SHANGHAI // Doubts continue to linger regarding the safe hosting of next week's Bahrain Grand Prix, but the chief executive of the Bahrain International Circuit said preparations are progressing unperturbed ahead of the Formula One race.
The Gulf state is set to host the fourth round of the world championship from April 19 to 22 with teams expected to start arriving immediately after this Sunday's Chinese Grand Prix in Shanghai.
It will be the first time F1 has raced in Bahrain since March 2010 after last year's event was cancelled by the country's crown prince following anti-government protests.
Sea freights, shipped out six weeks before a race weekend, have arrived and construction of F1's exclusive hospitality lounge is underway, said Salman bin Isa Al Khalifa, the chief executive at the BIC, which hosted the Middle East's first Formula One race in 2004.
"This is our eighth year hosting a race and everything is ready and in place," Al Khalifa said. "Things are arriving on a daily basis – customs forms needing signed, requests for more chairs that kind of thing, normal stuff.
"The Paddock Club infrastructure has turned up, tents are being set-up and the Pirelli tent is here already, so everything is set, we're ready and it's just a case of making the final touches."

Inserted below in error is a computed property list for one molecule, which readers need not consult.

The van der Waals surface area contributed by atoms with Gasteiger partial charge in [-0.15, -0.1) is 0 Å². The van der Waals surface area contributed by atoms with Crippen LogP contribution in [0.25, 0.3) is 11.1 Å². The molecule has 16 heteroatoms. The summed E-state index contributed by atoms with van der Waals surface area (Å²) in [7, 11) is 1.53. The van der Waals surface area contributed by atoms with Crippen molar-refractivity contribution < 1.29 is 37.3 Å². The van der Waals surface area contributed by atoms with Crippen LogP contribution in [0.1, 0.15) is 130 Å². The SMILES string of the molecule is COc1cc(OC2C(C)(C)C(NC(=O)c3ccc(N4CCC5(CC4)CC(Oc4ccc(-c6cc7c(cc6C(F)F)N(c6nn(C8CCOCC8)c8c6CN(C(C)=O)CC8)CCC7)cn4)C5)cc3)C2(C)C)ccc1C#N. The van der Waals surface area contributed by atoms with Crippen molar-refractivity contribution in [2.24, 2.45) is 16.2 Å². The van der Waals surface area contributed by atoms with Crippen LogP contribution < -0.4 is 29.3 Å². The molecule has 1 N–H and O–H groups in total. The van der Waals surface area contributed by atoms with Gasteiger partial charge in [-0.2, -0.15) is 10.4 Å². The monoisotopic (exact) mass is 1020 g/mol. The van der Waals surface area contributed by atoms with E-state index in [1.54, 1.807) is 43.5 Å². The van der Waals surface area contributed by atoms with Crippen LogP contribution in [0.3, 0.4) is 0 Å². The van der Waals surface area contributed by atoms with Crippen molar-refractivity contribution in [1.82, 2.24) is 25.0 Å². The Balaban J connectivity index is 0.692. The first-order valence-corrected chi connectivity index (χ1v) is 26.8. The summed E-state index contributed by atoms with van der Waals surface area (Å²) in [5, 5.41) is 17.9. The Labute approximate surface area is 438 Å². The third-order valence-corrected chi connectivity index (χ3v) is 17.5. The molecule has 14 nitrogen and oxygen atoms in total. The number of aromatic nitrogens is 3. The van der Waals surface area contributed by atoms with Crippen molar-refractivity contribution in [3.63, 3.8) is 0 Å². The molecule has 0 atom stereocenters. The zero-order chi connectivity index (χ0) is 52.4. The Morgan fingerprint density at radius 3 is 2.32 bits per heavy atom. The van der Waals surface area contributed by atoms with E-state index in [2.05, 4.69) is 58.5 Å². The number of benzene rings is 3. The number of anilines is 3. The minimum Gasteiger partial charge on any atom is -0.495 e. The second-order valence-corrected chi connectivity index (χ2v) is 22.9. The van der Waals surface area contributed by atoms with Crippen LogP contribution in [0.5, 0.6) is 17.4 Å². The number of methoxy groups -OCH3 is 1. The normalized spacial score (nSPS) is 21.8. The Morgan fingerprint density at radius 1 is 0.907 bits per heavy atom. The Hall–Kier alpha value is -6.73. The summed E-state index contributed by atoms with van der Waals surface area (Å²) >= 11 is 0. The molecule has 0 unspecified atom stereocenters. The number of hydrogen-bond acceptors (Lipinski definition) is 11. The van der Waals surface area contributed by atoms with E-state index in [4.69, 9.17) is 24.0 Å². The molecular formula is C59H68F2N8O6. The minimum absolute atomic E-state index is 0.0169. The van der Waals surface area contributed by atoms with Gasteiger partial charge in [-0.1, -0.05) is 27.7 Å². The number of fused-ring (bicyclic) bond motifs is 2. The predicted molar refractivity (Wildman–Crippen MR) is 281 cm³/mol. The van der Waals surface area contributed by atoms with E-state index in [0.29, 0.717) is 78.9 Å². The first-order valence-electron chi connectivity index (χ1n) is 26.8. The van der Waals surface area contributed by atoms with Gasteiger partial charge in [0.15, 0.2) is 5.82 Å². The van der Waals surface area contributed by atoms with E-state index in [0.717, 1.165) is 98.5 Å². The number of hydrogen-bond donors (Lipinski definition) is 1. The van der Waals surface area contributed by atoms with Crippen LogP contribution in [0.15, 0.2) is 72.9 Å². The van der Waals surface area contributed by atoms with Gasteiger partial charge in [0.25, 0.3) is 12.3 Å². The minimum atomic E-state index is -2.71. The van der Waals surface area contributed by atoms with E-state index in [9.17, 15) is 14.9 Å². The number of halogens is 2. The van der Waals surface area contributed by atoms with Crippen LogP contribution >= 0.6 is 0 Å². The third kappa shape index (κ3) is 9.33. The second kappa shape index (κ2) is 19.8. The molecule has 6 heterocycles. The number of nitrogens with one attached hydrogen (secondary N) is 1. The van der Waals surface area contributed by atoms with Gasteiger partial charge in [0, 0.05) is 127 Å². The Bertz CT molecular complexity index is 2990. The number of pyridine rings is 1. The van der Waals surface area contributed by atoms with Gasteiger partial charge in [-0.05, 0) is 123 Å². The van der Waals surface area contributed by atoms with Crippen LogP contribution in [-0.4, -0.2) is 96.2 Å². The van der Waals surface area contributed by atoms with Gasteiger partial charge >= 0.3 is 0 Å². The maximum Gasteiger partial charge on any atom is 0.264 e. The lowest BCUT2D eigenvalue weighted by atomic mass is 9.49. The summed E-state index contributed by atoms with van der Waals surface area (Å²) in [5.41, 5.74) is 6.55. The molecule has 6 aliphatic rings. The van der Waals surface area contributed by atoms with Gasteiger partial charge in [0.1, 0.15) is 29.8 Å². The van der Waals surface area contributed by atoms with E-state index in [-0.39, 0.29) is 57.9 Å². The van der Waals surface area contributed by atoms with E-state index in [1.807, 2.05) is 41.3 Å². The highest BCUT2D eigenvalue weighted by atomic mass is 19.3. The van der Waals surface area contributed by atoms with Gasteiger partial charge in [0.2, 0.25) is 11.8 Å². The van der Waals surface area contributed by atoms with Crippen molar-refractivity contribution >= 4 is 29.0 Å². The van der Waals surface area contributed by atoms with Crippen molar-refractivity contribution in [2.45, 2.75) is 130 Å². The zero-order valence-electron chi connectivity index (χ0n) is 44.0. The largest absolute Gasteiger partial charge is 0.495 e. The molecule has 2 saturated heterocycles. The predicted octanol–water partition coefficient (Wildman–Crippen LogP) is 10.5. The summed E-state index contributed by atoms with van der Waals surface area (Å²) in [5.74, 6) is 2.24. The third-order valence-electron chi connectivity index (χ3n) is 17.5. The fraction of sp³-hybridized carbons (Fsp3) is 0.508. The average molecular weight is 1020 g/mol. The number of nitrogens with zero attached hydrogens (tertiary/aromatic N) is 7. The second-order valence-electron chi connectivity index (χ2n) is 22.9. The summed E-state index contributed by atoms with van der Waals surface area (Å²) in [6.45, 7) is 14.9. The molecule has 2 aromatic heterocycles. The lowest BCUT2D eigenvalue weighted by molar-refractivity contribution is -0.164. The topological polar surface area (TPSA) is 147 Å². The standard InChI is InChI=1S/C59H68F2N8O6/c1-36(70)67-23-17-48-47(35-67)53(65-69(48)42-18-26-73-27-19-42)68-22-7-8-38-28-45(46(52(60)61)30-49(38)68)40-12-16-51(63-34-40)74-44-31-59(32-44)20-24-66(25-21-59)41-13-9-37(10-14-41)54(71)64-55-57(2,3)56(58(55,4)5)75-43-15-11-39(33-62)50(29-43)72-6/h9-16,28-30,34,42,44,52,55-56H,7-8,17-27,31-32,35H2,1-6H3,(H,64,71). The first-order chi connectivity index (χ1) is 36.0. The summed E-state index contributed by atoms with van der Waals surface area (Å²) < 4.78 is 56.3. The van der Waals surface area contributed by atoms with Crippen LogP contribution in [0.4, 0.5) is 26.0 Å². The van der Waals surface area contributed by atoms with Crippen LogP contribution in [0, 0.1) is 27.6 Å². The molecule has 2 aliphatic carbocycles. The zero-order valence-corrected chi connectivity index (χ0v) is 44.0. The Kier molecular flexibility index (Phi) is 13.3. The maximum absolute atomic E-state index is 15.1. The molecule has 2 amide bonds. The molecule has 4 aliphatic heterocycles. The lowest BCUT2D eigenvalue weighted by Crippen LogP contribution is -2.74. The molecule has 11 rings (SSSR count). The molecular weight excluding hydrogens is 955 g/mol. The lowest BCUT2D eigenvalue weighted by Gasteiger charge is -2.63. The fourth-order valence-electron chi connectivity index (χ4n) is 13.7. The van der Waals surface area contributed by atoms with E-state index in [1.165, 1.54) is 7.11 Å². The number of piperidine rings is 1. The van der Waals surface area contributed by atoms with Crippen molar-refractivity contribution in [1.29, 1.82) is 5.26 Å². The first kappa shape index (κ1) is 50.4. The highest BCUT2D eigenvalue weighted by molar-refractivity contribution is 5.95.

The majority of team equipment will not arrive in Bahrain until Monday, after the race in China.
It has been reported that some of the 12 racing marques have contingency plans in the event of the Bahrain race facing a last minute cancellation by the FIA, world motorsports governing body, and Bernie Ecclestone, the commercial rights owner of F1.
Al Khalifa, however, said he is in "regular contact" with Ecclestone and his management team, and said he is certain the grand prix will go ahead.
"We were first to raise our hands last year and say the race is not going to happen and that we had to focus on stabilising the country," he said.
"The FIA and Bernie have never shown any doubts about our race. In fact, even since November, they have always said the race is going to happen and that they will listen to the people in Bahrain."
Tickets went on sale in February and Al Khalifa said sales are "going great".
The venue's corporate boxes have sold out and sales figures have surpassed that of the 2010 race, he said.
The capacity of the BIC is 34,000. Al Khalifa said he would be pleased with 100,000 spectators over the four days and hopes for between 28,000-30,000 for Sunday's race, which will be followed by a music performance by the American electro-pop group LMFAO.
"On the Sunday, I will stand up in the race tower and look out across the circuit," Al Khalifa said. "It is something I always do and if I see the Victory Stand full and the other main stands full, I feel it will have been a success. There is a bigger picture this year and that can't be forgotten."
When asked about recent calls by prominent British motorsports figures for the FIA to rethink their decision in Bahrain, Al Khalifa acknowledged the concerns but quickly dismissed them.
"I do see there is fear, but I just wish such people would listen to those who have the information - maybe not us, because we as a circuit are perhaps not perceived as an objective voice, but there are other people who know the region and know the situation and they are saying that this race should go ahead."